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Tuesday, March 29, 2016

Spinning about a Bit




The artist Zardulu, who invented the selfie rat and the three-eyed fish which was used to ”stage a prank” at the Gowanus Canal in Brooklyn recently, deserves a mention. She was born in Manhattan in 1971 , it seems, and wars a gold mask and robes, WOW.  And we Did go to Die Materie at the Armory, and we DID go to the Alan Riding play about Florence Gould at the Century Association, so much is going on, and then we are doing a reading from our Lorand Gaspar translations at the Mercer Street Book Store on 7:30 this Thursday, March 31, and so on. And  we are going to the shack on the beach near San Francisco to visit Boyce’s son Alec and his wonderful Maxime and we rush out (well, he rushes out) to get clams and oysters and crabs and salmon, all of which he fishes out of the water near Dillon Beach at the end of April. And then I am going to the Isle of Skye to speak at the College  of the Highlands and Islands about Jon Schueler, the American who fell in love with Mallaig off the Sound of Sleat, and then to Paris to see my always friends Isabelle and Marie-Claire, back to New York, and to Provence with Boyce in July. Oh joy. And to Athens in October to speak about Nicolas Calas, but in between, oh yes I loved writing on Motherwell’s collages for a gallery here, and turning in my books on Woolf (SimplyWoolf) and Pascal, and starting on Cocteau et le cinema for Jean-Michel Place. Still giving my seminar I so love on Twists and Turns, in Modernist looking, about to do Ronald Firbank after Baron Corvo (Fr. Rolfe) and the Golden Bowl….and Pierre or the Ambiguities, loved it all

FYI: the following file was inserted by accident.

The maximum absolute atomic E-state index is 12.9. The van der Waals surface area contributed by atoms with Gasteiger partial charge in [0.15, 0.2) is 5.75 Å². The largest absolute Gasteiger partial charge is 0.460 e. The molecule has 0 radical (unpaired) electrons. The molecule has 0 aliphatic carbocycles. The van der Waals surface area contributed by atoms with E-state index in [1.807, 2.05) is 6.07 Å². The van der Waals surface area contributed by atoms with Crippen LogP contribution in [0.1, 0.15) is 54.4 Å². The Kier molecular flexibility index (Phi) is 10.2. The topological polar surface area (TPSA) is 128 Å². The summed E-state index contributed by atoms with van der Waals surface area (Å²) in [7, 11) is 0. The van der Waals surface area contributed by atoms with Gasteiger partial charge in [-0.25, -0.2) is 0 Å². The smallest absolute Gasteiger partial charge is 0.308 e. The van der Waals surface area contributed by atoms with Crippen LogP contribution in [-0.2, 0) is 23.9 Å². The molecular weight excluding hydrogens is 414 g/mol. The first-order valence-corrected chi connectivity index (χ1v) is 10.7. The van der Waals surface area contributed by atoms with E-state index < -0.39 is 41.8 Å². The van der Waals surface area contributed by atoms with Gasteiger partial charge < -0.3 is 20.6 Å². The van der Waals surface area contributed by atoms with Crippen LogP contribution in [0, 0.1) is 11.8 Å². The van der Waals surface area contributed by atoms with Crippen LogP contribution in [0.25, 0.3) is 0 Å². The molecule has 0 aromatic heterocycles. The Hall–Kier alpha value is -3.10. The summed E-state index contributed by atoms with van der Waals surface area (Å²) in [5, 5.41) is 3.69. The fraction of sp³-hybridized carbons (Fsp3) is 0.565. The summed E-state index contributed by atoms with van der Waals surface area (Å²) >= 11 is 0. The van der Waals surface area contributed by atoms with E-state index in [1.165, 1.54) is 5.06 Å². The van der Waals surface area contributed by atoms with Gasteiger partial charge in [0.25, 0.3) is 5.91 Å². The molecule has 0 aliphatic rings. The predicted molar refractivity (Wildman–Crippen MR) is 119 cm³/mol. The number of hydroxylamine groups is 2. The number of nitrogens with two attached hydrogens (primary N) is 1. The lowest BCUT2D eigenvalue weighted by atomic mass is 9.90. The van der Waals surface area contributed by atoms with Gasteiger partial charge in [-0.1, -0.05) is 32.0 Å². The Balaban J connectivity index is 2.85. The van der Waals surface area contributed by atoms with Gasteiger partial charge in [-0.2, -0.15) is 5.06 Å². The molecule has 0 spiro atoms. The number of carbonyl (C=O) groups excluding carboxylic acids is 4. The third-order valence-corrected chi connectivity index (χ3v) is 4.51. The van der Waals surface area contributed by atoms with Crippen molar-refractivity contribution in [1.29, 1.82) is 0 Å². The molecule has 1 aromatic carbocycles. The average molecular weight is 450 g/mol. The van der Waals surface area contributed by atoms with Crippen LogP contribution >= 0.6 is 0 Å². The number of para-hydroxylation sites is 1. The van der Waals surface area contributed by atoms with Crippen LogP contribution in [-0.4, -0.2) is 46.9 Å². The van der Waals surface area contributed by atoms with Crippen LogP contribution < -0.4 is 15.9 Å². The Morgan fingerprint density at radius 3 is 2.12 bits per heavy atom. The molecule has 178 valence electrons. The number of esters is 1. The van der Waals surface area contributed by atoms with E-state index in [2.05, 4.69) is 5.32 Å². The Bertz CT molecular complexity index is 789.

Saturday, March 19, 2016

watching..

now watching Jean Cocteau's "Le TEstament d'Orphee" for my coming "Jean Cocteau et le cinema" for Jean-michel Place